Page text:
St. John's wort (Hypericum perforatum) Monograph
 
   

St. John's wort (Hypericum perforatum) Monograph

This section is compiled by Frank M. Painter, D.C.
Send all comments or additions to:
   Frankp@chiro.org
 
   

FROM: Alternative Medicine Review 1999 (Jun);   4 (3):   190192 ~ FULL TEXT

Description and Constituents

Hypericum perforatum (St. John's wort) is a five-petalled, yellow-flowered perennial weed common to the United States, Europe, and Asia. Small, dark red dots on the petals contain hypericin, one of many compounds found in this plant.

Hypericum contains numerous biologically active constituents, including hypericin and its derivatives, hyperforin, flavonoids (hyperoside, rutin, quercetin, etc.), catechin, epicatechin, procyanidin B2, amino acid derivatives (melatonin, GABA), and essential oils.

While it is not yet known definitively which constituent or constituents are responsible for Hypericum's anti-depressant effects, recent studies seem to indicate the compound hyperforin is at least in part responsible. Researchers found the concentration of this compound to significantly contribute, in a dose-dependent manner, to the anti-depressant effect of St. John's wort. [1] Another study, utilizing two behavioral assessments typically used to assess anti-depressant effects, found a positive correlation between hyperforin concentration and anti-depressant efficacy. The concentration of other constituents of several hypericum extracts were not found to be connected to their efficacy. [2]


Mechanisms of Action

There are a number of proposed mechanisms of action for Hypericum's anti-depressant effect. It appears it may exert its effectiveness via several mechanisms involving a number of neurotransmitters and hormones. Initially, inhibition of monoamine oxidase (MAO) was believed to be the primary mode of action. More recent research indicates constituents of St. John's wort exert MAO inhibition only at concentrations higher than those typically found in commercially available extracts. [3,4]

Other researchers have found, in animal models, that Hypericum decreases serotonin re-uptake. [5] This is the mechanism of many commonly-used anti-depressants, such as Prozac. Further research found a decrease in post-synaptic receptors in the presence of Hypericum, resulting in a decrease in serotonin reuptake. [6]

Other researchers have found extracts of St. John's wort to be potent inhibitors of serotonin, dopamine, norepinephrine, GABA, and L-glutamate reuptake. [2]


Clinical Applications

Mild to moderate depression: A meta-analysis of 23 studies involving over 1,500 individuals found significantly positive responses to St. John's wort based on analysis of the Hamilton Depression Scale before and after treatment. [7] In a double-blind, placebo-controlled trial, 105 mildly depressed subjects were given a standardized extract of St. John's wort at a dose of 300 mg three times daily. [8] Significant improvements, using the Hamilton Depression Scale, were noted in depressive mood, sleep, and anxiety.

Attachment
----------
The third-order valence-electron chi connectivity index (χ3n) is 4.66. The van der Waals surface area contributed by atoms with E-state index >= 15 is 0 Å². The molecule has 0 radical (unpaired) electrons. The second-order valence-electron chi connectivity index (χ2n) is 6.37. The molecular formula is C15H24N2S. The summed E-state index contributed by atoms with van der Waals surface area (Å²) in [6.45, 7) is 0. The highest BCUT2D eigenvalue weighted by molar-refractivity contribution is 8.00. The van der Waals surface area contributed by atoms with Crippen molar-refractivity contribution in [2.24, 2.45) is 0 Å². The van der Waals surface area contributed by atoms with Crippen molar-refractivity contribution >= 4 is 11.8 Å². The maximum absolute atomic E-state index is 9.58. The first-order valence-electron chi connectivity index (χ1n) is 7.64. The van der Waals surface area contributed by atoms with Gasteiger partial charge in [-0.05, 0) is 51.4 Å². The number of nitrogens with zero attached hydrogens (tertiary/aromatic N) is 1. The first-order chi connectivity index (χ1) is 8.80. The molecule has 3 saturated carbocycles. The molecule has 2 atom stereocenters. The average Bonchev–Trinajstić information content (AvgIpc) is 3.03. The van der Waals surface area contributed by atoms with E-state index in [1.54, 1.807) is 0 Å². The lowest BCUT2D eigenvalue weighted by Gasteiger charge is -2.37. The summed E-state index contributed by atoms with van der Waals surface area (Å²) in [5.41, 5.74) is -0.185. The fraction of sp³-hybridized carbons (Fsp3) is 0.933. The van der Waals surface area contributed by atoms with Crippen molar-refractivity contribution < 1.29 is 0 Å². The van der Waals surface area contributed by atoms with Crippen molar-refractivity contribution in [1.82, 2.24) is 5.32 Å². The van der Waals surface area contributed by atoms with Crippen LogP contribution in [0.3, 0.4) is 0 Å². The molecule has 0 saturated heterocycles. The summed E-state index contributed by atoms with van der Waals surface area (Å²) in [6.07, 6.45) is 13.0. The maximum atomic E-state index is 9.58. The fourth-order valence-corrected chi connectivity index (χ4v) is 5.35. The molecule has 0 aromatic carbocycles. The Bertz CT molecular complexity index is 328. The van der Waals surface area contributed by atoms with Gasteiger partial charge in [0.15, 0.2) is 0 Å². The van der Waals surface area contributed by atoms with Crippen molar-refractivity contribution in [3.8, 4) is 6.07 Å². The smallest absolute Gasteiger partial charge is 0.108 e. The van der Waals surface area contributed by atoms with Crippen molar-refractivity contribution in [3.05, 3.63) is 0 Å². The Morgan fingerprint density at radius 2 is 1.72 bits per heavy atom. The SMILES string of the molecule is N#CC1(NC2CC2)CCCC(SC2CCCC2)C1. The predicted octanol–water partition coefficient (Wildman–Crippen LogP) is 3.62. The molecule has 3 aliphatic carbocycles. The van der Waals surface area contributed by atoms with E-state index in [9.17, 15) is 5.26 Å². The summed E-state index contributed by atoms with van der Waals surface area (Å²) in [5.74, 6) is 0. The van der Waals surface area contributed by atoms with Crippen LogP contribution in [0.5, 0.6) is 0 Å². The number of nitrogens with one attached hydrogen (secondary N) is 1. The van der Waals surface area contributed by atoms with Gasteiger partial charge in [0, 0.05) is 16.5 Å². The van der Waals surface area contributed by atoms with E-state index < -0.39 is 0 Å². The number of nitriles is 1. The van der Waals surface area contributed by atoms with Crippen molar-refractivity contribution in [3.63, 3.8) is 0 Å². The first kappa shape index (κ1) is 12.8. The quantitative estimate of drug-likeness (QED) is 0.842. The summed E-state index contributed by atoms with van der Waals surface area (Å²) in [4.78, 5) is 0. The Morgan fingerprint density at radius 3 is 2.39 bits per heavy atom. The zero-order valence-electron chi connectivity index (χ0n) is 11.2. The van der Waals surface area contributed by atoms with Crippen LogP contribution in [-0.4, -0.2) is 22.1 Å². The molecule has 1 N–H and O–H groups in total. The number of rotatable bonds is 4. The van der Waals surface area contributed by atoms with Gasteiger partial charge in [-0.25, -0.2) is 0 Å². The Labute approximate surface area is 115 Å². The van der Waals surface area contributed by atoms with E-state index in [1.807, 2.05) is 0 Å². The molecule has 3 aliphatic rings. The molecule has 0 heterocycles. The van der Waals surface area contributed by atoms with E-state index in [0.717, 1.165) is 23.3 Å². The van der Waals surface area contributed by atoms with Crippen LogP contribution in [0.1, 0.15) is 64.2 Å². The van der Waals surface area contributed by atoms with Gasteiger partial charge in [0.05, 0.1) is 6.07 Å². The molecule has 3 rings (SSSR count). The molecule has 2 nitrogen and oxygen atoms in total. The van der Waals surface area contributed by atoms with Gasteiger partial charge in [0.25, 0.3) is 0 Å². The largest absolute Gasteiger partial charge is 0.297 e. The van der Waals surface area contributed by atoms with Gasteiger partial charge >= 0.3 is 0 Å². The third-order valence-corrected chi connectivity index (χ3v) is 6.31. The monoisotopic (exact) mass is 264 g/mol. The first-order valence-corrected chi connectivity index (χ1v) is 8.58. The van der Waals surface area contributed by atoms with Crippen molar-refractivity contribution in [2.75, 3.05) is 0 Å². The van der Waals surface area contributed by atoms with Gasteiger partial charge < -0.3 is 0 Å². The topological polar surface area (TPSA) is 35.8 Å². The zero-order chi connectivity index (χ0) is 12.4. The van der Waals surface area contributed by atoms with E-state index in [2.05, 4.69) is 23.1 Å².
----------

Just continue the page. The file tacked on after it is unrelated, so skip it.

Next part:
Severe depression: A randomized, placebo-controlled, crossover study of 72 patients with major depression found significant improvement in depression within the first two weeks of the trial in patients taking 300 mg three times daily of a standardized Hypericum extract. [9]

Hypericum compared to standard anti-depressants: A study compared 600 mg tid Hypericum standardized extract with imipramine 50 mg tid in 209 severely depressed patients. [10] The results were similarly positive in both groups, although the Hypericum group experience significantly fewer side-effects (34.6% compared to 81.4% in the imipramine group). Hypericum also compares favorably to maprotiline [11] and amitriptyline. [12]

Seasonal affective disorder (SAD): Twenty patients suffering from SAD were given either 300 mg tid standardized hypericum extract along with bright light or the same dose Hypericum with dim light (apparently not enough to affect SAD). Both groups experienced a significant reduction in Hamilton Depression Scale scores, with no difference between the bright and dim light groups. [13]

Antiviral effects: Although extracts of Hypericum, particularly hypericin, have been found to have in vitro antiviral effects against HIV, HSV and other viruses, [14-16] this antiviral activity may not occur in vivo, as some research indicates hypericin's antiviral effects are dependent on exposure to light, which may not occur in the body. [17] However, a small pilot study confirms potential benefit of Hypericum in vivo. Eighteen people with HIV/AIDS were treated intravenously with a Hypericum preparation twice weekly in addition to oral doses (undisclosed dosage) of Hypericum. Sixteen of 18 showed stable or increased CD4 values over a 40-month period. Improvement in CD4/CD8 ratios were observed in the majority of subjects. In addition, only two of the 16 positive responders experienced an opportunistic infection during the 40-month observation period. [18]

Wound healing: Hypericum has long been used both orally and topically for healing of wounds and burns, due in part to its antimicrobial effects. In a study of second and third degree burns, burns treated with a topical Hypericum ointment healed at least three times faster and keloid formation was prevented when compared to burns treated with conventional methods. [19]

In another study, a tincture of Hypericum was compared to a topical application of Calendula. The wound healing effect of oral Hypericum was more pronounced than the effect of topical Calendula for the healing of incision, excision, and dead space wounds. [20]


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